Harvard Law Review Article FAILS to Establish #TedCruz as Natural Born Citizen #tcot #tpot #2A

I really appreciate the scholarship undertaken by Mario Puzzo, Esq., on the issue of what constitutes “natural born citizenship”–including his refreshing analysis and conclusion that Rick Santorum IS a natural born citizen while many other potential GOP presidential candidates are NOT eligible natural born citizens.  In particular, conservative pundits have shamefully and foolishly come to Ted Cruz’ rescue lately with a lot of name-calling but little in the way of substantive analysis.  An example of very recent vintage is The Blaze’s promotion of this article in Harvard Law Review, to which Puzzo very capably responds:

I read the March 11, 2015 article entitled, “On the Meaning of a ‘Natural Born Citizen,” written by Neal Katyal and Paul Clement, found at 128 Harv.L.Rev.F 161, and accessed at http://harvardlawreview.org/2015/03/on-the-meaning-of-natural-born-citizen/ .  The first sentence of the article says:  “We have both had the privilege of heading the Office of the Solicitor General.”  The article repeats the existing talking points offered in support of the constitutional eligibility of Senator Ted Cruz (all born citizens are natural born citizens) and offers nothing new.  Mr. Cruz was born in Canada to a U.S. citizen mother and a non-U.S. citizen (Cuban) father.  I have written a recent article in which I conclude that Mr. Cruz is not a natural born citizen and therefore not eligible to be President because he does not satisfy the one and only common law definition of a natural born citizen confirmed by the unanimous U.S. Supreme Court in Minor v. Happersett, 88 U.S. 162 (1875), which is a child born in a country to parents who were its citizens at the time of the child’s birth.  The article is entitled, “What Do President Obama and Senator Cruz Have In Common? They Are Both Not Natural Born Citizens,” accessed at http://puzo1.blogspot.com/2015/02/what-do-president-obama-and-senator.html .  Katyal and Clement maintain that any child who becomes a citizen at birth, regardless of where born or by what means, is a natural born citizen.  They add that since Mr. Cruz became a citizen from the moment of birth and did not need any naturalization after birth he is a natural born citizen.  But there is no historical and legal evidence which demonstrates that this is how the Framers defined a natural born citizen and the authors surely have not presented that evidence even if it did exist. 
 
The authors’ argument suffers from the fallacy of bald assertion.  They provide no convincing evidence for their position on who is included as an Article II natural born citizen.  They do not examine what was the source of the Framers’ definition of an Article II natural born citizen, let alone what was the definition of a natural born citizen when the Framers drafted and adopted the Constitution and when it was eventually ratified.  They ignore so much of the historical and legal record in coming to their bald conclusions. For a discussion of this historical and legal evidence, see the numerous articles that I have written and posted at my blog, http://puzo1.blogspot.com .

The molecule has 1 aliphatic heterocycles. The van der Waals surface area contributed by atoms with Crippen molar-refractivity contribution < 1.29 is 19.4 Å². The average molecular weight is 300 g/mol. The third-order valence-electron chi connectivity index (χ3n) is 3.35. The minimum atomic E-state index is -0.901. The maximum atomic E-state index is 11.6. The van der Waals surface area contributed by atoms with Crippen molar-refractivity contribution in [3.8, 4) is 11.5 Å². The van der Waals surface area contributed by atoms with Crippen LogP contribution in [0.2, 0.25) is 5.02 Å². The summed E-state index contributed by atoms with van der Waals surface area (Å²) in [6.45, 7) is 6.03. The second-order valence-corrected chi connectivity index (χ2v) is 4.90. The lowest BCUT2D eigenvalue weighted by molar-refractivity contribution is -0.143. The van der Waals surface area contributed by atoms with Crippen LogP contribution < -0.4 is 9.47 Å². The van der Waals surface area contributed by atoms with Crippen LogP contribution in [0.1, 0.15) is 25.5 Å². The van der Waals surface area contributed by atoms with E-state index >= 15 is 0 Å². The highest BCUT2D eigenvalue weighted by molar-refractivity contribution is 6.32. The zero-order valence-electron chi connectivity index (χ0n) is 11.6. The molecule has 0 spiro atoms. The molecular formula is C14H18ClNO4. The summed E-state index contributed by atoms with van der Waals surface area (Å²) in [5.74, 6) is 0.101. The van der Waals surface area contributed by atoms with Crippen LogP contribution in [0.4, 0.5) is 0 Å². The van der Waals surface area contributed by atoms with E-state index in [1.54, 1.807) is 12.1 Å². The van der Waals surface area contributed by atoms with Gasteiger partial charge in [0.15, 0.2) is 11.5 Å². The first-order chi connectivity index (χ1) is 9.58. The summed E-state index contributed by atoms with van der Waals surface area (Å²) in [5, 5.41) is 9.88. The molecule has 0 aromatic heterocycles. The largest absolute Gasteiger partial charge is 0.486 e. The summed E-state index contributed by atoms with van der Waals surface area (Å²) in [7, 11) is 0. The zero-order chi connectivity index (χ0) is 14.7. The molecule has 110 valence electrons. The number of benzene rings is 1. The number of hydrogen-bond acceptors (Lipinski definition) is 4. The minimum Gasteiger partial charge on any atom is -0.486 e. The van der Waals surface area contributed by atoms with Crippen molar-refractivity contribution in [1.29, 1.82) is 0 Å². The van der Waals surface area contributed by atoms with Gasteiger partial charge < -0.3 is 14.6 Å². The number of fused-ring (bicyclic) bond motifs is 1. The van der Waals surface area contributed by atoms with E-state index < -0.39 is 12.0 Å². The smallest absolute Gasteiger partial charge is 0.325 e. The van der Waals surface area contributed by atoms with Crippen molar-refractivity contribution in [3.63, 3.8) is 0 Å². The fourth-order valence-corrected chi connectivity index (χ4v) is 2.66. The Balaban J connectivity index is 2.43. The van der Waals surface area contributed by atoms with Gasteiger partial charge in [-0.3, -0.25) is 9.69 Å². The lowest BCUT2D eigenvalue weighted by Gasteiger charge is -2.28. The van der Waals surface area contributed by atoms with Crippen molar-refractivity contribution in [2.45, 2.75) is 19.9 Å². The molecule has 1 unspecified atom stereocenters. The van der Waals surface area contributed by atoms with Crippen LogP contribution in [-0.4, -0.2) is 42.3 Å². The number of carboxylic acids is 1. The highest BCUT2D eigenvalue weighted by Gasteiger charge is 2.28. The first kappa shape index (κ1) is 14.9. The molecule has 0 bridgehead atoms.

Read Puzzo’s full response here (mandatory reading!!):
A Response to Neil Katyal and Paul Clement on the Meaning of a Natural Born Citizen.

Notice how skimpy the ten-paragraph Harvard Law Review article is–coincidentally, the same number of paragraphs as the skimpy piece by Cato Institute’s Ilya Shapiro, upon which Mark Levin predicated his name-calling rant against so-called “birthers”; in fact, the issue of natural born citizenship has less to do with place of birth than citizenship of the parents (in particular, the father), and anyone using “birthers” as a pejorative is either clueless about the real issue, or setting up a straw man because they have no way to counter the real argument.  At least Shapiro admits bias in terms of being Canadian and a friend of Cruz.  Any regular listener of Levin’s (me included) knows that Levin is also a friend and longtime supporter of Ted Cruz.

The law review article was written by two former solicitors general and Mark Levin is rightfully respected as a constitutional lawyer and scholar, yet when you look for substantive analysis, there’s no “there” there.  Why?  Because these guys are friends of Ted Cruz, and/or they do not trust in the grassroots’ ability to properly analyze this issue.  And to some extent they are right.  I know many good conservatives who are lazy on this issue (probably because they are treading water on so many other issues, God help us) and just point to commentary by experts such as Levin without demanding more.

Even loyal listeners need to insist that Levin engage in some serious, lawyerly research before again  name-calling dissenters as “birthers” and “kooks”–otherwise, “SHUT UP YA DUMB JERK!” (as he at times ends calls).  Lacking good arguments, these pundits prefer to engage in polemics laced with ridicule–a harbinger of the discord risked if Cruz were to actually be nominated.

The point is not how a court would actually rule on this issue–the point is that real arguments can be made against Cruz’ eligibility, and the resulting discord will render the grassroots as impotent as nominating a moderate.  Better to have that discussion prior to nomination.

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